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mistybleu Warwick - A travel report by Amanda
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Warwick,  United Kingdom - flag United Kingdom
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mistybleu's travel reports

A trip into history

  13 votes
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Warwick isn’t really on the main tourist map but I found it a very interesting place to spend the day. It's only about 1¾ hour outside of London and is considered part of Shakespeare Country.

Warwick Castle
Warwick Castle
Warwick is a small town with a population of around 25 thousand; it is full of some wonderful medieval buildings including Warwick Castle, the Guildhall (now the Lord Leycester Hospital), as well as a group of wonderfully maintained timber framed buildings.

Founded in 914AD on the banks of the Avon River, on the site of a previous settlement. The town of Warwick held a prime location, as it was built on a small hill that enabled it to be fortified, on one side by a ditch and the other a wall; this was important as the locals needed to defend themselves against their Danish invaders. This was a strategic position as, at one point, it controlled the main river crossing in the area and was a main thoroughfare for routes between Droitwich, Stratford, Coventry and of course London.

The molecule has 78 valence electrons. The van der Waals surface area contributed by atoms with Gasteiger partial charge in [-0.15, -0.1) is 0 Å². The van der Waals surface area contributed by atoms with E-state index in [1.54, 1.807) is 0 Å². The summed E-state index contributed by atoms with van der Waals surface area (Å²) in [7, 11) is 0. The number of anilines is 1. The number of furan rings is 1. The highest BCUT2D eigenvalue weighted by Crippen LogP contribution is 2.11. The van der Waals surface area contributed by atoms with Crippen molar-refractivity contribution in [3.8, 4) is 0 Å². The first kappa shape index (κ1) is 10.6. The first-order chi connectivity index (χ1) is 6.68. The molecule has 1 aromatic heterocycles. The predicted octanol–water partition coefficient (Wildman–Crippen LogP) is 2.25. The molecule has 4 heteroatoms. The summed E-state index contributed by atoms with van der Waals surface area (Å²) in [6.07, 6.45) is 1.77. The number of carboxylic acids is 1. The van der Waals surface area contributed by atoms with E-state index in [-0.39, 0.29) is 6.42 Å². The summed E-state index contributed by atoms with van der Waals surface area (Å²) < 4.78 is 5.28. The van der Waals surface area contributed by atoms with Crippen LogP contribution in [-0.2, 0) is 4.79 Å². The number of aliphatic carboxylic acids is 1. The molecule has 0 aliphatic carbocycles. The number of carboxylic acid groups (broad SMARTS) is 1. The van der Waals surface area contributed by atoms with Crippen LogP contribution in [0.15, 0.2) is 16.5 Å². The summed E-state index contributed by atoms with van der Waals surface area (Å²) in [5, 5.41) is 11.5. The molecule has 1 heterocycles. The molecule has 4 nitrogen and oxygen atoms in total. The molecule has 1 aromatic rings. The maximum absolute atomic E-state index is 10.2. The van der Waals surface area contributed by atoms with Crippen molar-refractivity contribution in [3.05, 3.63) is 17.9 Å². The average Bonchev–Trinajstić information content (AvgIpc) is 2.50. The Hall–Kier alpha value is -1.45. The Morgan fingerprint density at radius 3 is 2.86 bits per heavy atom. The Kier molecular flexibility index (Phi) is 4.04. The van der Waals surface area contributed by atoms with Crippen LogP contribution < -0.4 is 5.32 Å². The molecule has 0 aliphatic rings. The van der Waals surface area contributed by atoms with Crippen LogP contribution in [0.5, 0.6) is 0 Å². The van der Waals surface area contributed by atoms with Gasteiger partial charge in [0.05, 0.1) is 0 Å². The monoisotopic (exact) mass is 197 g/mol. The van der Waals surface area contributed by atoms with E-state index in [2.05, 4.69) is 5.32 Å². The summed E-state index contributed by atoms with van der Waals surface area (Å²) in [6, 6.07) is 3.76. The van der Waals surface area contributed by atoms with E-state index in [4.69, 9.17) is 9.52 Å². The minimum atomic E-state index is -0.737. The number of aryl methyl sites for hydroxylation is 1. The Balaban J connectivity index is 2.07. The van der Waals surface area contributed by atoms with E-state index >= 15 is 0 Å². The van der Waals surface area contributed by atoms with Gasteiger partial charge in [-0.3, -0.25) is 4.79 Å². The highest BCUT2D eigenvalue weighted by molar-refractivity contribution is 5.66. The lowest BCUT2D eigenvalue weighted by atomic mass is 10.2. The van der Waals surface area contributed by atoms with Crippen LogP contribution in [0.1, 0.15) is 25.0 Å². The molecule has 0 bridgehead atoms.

In 1694 the town suffered a major fire that resulted in most of the town’s timber buildings were destroyed; and were rebuilt during the late 17th and early 18th centuries; this includes St Mary's Church that at one point in time dominated the surrounding countryside.

The main reason to visit Warwick is to see the castle; it is described as the ‘most dramatic and complete medieval castle in the country’ and has been inhabited continuously since the Middle Ages.

Present day Warwick seems a pretty and quite town, however it does have a university and I’m not sure where all those students were hiding the couple of days I visited.

Favourite spots:
Warwick Castle
Warwick Castle
My favourite place to explore was the Castle. The site opens at 10am daily (except on Mondays) and it’s best to visit the tourist office – to get more information about the town, but also received a discount on the price of entry (£15.95 as opposed to £19.95 at the gate).

It is a great family day out, especially the wax works which depicts Edwardian life and it boasts of having the greatest mediaeval experience in the UK.

Throughout the year there is fantastic programme of special events including jostling tournaments and themed suppers on most Friday and Saturdays or re-enactments of battles. It’s a living history lesson.

What's really great:
Warwick Racecourse
Warwick Racecourse